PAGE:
Industry set to push VME throughput to 533 Mbytes per second

April 1, 1998
GENEVA - Backers of an initiative to speed VMEbus throughput were to demonstrate VME running at 533 megabytes per second late last month at the SysComms `98 conference in Geneva, industry sources say.

By John Keller

GENEVA - Backers of an initiative to speed VMEbus throughput were to demonstrate VME running at 533 megabytes per second late last month at the SysComms `98 conference in Geneva, industry sources say.

This demonstration follows a string of recent and drastic improvements to VMEbus over the past 15 months that has increased its bandwidth from 320 to 533 megabytes per second. VMEbus at 64 bits typically runs at 80 megabytes per second, and industry has demonstrated throughput of 160 megabytes per second for the so-called "2E VME."

VMEbus with more than half a gigabyte of bandwidth could benefit a wide range of VME applications, experts say.

On the low end of applications, it would speed the flow of instructions and data I/O within 21-slot VME card cages. On the high end, it would speed intra-chassis communications, as well as set the stage for existing high-throughput data links.

"Very little is more important in the VME world than moving data faster between boards," says Rodger Hosking, vice president of Pentek Inc. of Upper Saddle River, N.J. Pentek engineers specialize in single-board digital signal processing (DSP).

"Processor speeds have increased, so the Texas Instruments C60 family of DSPs can move data at 800 megabytes per second in and out of their 32-bit data ports," Hosking says. "We have got higher-speed peripheral devices, faster A-D converters, wide-band communications channels such as Fibrechannel. We`ve got all these new processors and I/O interfaces populating VME boards, and if you can`t communicate between boards, the bus is a bottleneck."

Hosking cautions, however, that VME 533 will be of little benefit to single-board processor suppliers and systems integrators until interface hardware becomes widely available, and until industry settles on standards that govern the VME 533 interface.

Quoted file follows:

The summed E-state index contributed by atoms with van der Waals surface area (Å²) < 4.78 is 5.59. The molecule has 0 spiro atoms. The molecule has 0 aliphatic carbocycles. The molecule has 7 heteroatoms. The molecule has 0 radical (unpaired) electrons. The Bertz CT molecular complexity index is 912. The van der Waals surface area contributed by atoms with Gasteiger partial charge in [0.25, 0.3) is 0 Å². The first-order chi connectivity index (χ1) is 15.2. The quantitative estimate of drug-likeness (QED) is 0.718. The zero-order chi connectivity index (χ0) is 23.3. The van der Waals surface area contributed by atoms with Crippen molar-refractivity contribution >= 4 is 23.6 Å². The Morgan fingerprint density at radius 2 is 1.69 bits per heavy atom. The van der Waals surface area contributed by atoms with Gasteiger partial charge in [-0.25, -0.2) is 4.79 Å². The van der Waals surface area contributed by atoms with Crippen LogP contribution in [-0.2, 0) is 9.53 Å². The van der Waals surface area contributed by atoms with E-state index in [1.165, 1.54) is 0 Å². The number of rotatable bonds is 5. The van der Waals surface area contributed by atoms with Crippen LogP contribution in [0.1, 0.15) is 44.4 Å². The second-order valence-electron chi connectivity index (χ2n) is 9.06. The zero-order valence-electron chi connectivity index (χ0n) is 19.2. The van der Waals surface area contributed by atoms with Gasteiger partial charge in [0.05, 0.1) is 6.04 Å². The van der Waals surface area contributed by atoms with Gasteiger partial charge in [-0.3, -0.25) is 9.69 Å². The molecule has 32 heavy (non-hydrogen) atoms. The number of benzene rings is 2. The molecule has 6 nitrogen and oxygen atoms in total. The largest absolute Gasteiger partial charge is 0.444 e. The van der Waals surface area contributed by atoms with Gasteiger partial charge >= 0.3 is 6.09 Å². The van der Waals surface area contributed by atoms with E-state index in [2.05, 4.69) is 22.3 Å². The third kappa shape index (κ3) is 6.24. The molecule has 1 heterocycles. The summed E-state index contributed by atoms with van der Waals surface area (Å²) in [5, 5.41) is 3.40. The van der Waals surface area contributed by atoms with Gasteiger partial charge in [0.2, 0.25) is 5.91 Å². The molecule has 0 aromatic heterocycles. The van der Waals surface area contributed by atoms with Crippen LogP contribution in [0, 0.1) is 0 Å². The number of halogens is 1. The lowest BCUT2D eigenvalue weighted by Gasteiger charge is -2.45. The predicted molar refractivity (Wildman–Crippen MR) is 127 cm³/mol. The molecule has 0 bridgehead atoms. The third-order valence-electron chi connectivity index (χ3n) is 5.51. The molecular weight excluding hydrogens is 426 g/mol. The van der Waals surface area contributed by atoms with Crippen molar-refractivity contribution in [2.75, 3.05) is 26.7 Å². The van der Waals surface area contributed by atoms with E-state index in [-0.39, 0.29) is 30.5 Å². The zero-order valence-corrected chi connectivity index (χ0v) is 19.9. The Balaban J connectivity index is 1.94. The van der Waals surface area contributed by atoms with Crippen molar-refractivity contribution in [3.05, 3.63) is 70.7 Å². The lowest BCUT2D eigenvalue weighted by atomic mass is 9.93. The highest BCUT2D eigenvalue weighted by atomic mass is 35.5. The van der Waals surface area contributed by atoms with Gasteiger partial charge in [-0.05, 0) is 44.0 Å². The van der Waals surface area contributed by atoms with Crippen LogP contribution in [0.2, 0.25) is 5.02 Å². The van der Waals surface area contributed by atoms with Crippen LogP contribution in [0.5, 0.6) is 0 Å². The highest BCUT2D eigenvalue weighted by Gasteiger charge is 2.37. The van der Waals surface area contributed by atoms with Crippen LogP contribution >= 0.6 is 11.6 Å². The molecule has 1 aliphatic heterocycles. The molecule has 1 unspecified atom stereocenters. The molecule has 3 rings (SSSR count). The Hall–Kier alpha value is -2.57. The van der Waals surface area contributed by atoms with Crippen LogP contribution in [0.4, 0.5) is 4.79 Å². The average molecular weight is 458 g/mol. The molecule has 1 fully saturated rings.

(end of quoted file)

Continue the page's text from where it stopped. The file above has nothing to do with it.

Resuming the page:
"VME 533 would be a large step in performance that would be an obvious win if and when it becomes real," Hosking says. The challenge, he says, "is getting enough critical mass to get VME board vendors to adopt these standards. More and more of the acceptance is based on how well it works, how easy it is to support, and how freely available are the documentation and supporting chipsets."

It is not yet clear how soon industry might tool up to manufacture VME 533 on any significant scale.

Set to demonstrate VMEbus running at 533 megabytes per second are experts from Arizona Digital of Scottsdale, Ariz., Bustronic Corp. of Fremont, Calif., and the VME International Trade Association of Scottsdale, Ariz.

VME 533 would be backward compatible with existing VME technology by retaining the VME64 96-pin DIN connector, and would accept older 6U VME printed circuit cards, industry sources say.

Although this kind of bandwidth for VMEbus might make it competitive in terms of sheer throughput with other high-speed data buses such as Raceway, Myrinet, and Skychannel, industry experts say VME 533 would be more likely to complement these data links in future system designs.

"We are strong supporters of VME. This progression of bandwidth means VME stays alive and very much viable for systems that we need to build," says Richard Jaenicke, director of marketing at Sky Computers Inc. of Chelmsford, Mass.

Sky engineers supply Skychannel, a 320-megabyte-per-second data link between boards and between card chassis.

"You have a [VME] bus running at 533 running on P-1, shared between 21 slots," Jaenicke explains. "On Skychannel you have it on P2 where each board runs at 320 megabytes per second, but each gets its own dedicated connection through a crossbar. You get aggregate bandwidth of 2,560 megabytes per second. Skychannel is also a link between chassis. We use the same cables and connectors used for Fibrechannel when it runs over copper. We can connect multiple chassis together so you can have a single unified system."

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